Kenya hosts DR Congo crisis talks
Heads of state and mediators have gathered in Nairobi to revive peace efforts in Democratic Republic of Congo (DRC) after the collapse of a truce and displacement of thousands by fighting.
One of the main goals of the meeting in the Kenyan capital is to restart dialogue between Joseph Kabila, the Congolese president, and his Rwandan counterpart Paul Kagame, reproted Aljazeera.
The emergency summit begins on Friday, a day after Congolese rebel forces captured another town in Nord-Kivu province and amid warnings by rights groups of civilian killings.
Human Rights Watch said on Thursday that both forces of rebel commander Laurent Nkunda and a pro-government militia had killed at least 20 civilians in recent fighting.
Attending the Nairobi summit will be Ban Ki-moon, the UN chief; the presidents of the DRC, Rwanda, Kenya, Uganda, Tanzania and Burundi; and Olusegun Obasanjo, the UN's newly appointed envoy to the DRC and former Nigerian president.
Thousands of civilians have fled fighting in eastern Congo despite an official ceasefire.
Civilians escaping clashes said the attacks had been started by pro-government Mai-Mai militia members.
The bodies of adult males - five in a single room - bore marks of being hit by rockets or grenades.
There were no indications that the dead men had been fighters and some were reported as wearing work overalls.
The unrest has raised fears of further fighting.
Rutshuru, a town close to Kiwanja, was seized last week by Nkunda's Tutsi fighters, who are fighting Congolese government forces.
Hundreds of civilians have taken shelter at a ruined primary school close to a UN peacekeepers' camp. Smoke rose from nearby.
Forces loyal to Nkunda were reported to have driven Mai-Mai members out of Kiwanja on Wednesday, causing residents to flee.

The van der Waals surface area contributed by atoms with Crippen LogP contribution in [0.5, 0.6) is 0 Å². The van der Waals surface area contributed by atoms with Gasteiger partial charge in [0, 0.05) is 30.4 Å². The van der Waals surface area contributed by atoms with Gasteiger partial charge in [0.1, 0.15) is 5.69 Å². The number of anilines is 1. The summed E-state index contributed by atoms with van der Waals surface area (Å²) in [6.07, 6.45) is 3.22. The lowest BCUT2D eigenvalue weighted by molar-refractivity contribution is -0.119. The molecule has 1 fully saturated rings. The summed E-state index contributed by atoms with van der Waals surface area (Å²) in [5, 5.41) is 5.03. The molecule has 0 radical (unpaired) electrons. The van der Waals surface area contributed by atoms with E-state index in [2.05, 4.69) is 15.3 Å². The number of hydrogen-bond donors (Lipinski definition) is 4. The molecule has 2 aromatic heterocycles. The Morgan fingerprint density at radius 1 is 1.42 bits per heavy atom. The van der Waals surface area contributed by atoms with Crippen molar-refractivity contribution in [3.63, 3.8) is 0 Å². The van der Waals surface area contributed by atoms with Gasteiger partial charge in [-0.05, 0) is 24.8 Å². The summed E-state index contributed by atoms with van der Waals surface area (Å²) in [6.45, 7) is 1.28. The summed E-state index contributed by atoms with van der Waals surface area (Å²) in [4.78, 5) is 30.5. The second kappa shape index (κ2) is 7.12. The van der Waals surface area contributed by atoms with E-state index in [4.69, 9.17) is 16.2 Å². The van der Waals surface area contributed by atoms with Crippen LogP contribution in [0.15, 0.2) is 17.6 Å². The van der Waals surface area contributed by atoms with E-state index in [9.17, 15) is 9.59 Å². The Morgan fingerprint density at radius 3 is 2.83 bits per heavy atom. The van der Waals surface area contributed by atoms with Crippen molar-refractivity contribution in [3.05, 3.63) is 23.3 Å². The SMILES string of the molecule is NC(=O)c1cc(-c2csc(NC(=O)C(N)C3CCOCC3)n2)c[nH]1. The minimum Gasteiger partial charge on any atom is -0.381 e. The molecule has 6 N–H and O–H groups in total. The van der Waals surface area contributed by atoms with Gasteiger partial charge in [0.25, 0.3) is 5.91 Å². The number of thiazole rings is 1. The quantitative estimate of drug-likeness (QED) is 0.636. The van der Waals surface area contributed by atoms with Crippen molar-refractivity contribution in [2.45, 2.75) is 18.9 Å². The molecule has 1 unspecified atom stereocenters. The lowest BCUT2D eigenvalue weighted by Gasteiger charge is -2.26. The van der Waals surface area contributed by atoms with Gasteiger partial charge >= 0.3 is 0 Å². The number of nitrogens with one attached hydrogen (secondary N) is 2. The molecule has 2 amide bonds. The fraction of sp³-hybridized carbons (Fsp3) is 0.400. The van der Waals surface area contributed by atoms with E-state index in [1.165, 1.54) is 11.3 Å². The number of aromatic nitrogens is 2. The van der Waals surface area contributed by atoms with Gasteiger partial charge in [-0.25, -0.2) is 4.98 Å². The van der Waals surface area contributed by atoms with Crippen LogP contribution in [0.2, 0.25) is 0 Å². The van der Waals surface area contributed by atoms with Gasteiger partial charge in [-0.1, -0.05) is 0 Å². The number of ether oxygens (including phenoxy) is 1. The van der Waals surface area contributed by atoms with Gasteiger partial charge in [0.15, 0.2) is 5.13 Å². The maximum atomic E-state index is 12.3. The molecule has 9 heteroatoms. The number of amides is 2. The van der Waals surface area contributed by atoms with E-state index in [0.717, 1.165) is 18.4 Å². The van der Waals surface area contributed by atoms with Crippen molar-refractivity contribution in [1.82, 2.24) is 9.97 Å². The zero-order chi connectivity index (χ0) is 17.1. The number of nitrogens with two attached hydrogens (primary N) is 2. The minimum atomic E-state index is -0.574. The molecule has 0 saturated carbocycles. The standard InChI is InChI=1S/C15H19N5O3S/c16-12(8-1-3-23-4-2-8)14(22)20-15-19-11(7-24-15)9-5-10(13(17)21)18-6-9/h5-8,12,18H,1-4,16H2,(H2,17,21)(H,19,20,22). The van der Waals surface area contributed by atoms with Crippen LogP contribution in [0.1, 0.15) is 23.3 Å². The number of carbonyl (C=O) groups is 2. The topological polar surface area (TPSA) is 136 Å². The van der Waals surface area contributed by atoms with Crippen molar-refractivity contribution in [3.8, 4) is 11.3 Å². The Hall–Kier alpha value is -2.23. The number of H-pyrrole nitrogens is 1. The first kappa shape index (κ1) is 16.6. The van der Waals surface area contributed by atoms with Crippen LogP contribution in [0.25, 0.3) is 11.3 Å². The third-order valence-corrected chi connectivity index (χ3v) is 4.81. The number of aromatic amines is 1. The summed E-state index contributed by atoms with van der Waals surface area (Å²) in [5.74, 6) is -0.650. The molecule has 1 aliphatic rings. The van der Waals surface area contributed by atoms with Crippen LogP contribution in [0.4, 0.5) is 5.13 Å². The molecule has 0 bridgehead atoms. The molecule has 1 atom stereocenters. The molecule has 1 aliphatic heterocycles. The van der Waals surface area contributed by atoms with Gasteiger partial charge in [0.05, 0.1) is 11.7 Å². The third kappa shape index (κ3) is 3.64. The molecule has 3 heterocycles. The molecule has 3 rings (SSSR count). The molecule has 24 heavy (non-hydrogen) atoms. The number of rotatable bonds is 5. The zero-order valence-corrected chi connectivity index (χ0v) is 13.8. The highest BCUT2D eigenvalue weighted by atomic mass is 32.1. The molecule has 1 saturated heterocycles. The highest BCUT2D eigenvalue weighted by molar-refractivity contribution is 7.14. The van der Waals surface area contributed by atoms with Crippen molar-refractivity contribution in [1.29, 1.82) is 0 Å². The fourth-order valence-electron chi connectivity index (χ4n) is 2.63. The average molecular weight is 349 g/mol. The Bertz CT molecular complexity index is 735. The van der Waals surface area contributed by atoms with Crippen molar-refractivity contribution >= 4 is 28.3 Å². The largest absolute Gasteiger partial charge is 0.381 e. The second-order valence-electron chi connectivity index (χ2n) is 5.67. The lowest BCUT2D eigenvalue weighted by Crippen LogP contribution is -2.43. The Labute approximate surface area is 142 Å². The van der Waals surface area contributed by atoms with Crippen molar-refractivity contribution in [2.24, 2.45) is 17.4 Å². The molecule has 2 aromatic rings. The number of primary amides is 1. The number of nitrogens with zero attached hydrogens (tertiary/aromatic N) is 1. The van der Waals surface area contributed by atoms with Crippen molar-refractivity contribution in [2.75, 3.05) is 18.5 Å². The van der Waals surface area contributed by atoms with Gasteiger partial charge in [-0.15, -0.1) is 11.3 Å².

UN peacekeepers said they had launched an operation around the town, to try to halt the fighting.
They also said they would secure the release of a Belgian journalist working for a German newspaper, who UN said had been seized by the Mai-Mai.
The Nord-Kivu government army commander blamed the militia for the clashes and said his own forces would respect the ceasefire.
Al Jazeera's Mohammed Adow, reporting from the DR Congo, said the newly appointed Congolese prime minister intimated the government was ready to listen to "Nkunda and other dissident groups".
"The announcement that the government is ready to talk peace with Nkunda will come as a relief to the more than 600,000 residents [of Goma]. With rebels just 12km away, the city is virtually under siege and there are already shortages of food and medical supplies," he said.
On Wednesday, Nkunda said he was upholding the ceasefire he declared last week after halting his forces' advance towards Goma, where aid agencies are struggling to help some of an estimated million refugees displaced by two years of conflict in Nord-Kivu.
"It's still being maintained," Nkunda told Reuters by telephone from his hilltop headquarters in North Kivu.
Arthur Kepel, an analyst with the International Crisis Group in Congo's capital, Kinshasa, told Al Jazeera that it was "very significant" that the goverment is willing to enter talks with the rebels.
"It is only through dialogue that the ceasefire can be implemented ... it is really the answer if one has to stop this crisis," he said.
The conflict in eastern Congo, which persists years after the end of a wider 1998-2003 war, is fuelled by ethnic hatred left over from Rwanda's 1994 genocide.
Nkunda claims the Congolese government has not protected ethnic Tutsis from the Rwandan Hutu militia that escaped to Congo after helping slaughter a half-million Rwandan Tutsis.
Nkunda, who defected from the army in 2004, now says he is fighting to liberate all of Congo from a corrupt government.
He went on the offensive on August 28 and brought his fighters to the edge of Goma last week before declaring a unilateral ceasefire.